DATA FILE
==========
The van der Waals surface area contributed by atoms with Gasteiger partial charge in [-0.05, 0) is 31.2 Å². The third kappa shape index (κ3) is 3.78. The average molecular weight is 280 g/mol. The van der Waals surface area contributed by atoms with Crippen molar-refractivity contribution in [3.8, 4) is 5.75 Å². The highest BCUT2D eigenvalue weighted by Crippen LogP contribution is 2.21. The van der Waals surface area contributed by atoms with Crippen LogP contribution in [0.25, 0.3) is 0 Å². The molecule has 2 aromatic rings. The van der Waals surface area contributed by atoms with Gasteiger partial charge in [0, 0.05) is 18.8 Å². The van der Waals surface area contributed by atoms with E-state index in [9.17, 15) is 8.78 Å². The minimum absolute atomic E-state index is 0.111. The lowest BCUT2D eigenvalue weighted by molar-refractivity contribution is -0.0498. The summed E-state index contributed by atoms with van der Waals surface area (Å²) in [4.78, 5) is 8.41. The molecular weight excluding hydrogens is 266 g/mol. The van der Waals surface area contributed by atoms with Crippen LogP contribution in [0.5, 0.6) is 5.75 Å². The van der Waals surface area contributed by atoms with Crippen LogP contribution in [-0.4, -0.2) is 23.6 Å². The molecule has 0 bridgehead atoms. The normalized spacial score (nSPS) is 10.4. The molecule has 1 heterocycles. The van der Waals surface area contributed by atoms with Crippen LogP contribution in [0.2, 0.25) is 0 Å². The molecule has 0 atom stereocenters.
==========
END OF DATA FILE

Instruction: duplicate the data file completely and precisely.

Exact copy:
The van der Waals surface area contributed by atoms with Gasteiger partial charge in [-0.05, 0) is 31.2 Å². The third kappa shape index (κ3) is 3.78. The average molecular weight is 280 g/mol. The van der Waals surface area contributed by atoms with Crippen molar-refractivity contribution in [3.8, 4) is 5.75 Å². The highest BCUT2D eigenvalue weighted by Crippen LogP contribution is 2.21. The van der Waals surface area contributed by atoms with Crippen LogP contribution in [0.25, 0.3) is 0 Å². The molecule has 2 aromatic rings. The van der Waals surface area contributed by atoms with Gasteiger partial charge in [0, 0.05) is 18.8 Å². The van der Waals surface area contributed by atoms with E-state index in [9.17, 15) is 8.78 Å². The minimum absolute atomic E-state index is 0.111. The lowest BCUT2D eigenvalue weighted by molar-refractivity contribution is -0.0498. The summed E-state index contributed by atoms with van der Waals surface area (Å²) in [4.78, 5) is 8.41. The molecular weight excluding hydrogens is 266 g/mol. The van der Waals surface area contributed by atoms with Crippen LogP contribution in [0.5, 0.6) is 5.75 Å². The van der Waals surface area contributed by atoms with Crippen LogP contribution in [-0.4, -0.2) is 23.6 Å². The molecule has 0 bridgehead atoms. The normalized spacial score (nSPS) is 10.4. The molecule has 1 heterocycles. The van der Waals surface area contributed by atoms with Crippen LogP contribution in [0.2, 0.25) is 0 Å². The molecule has 0 atom stereocenters.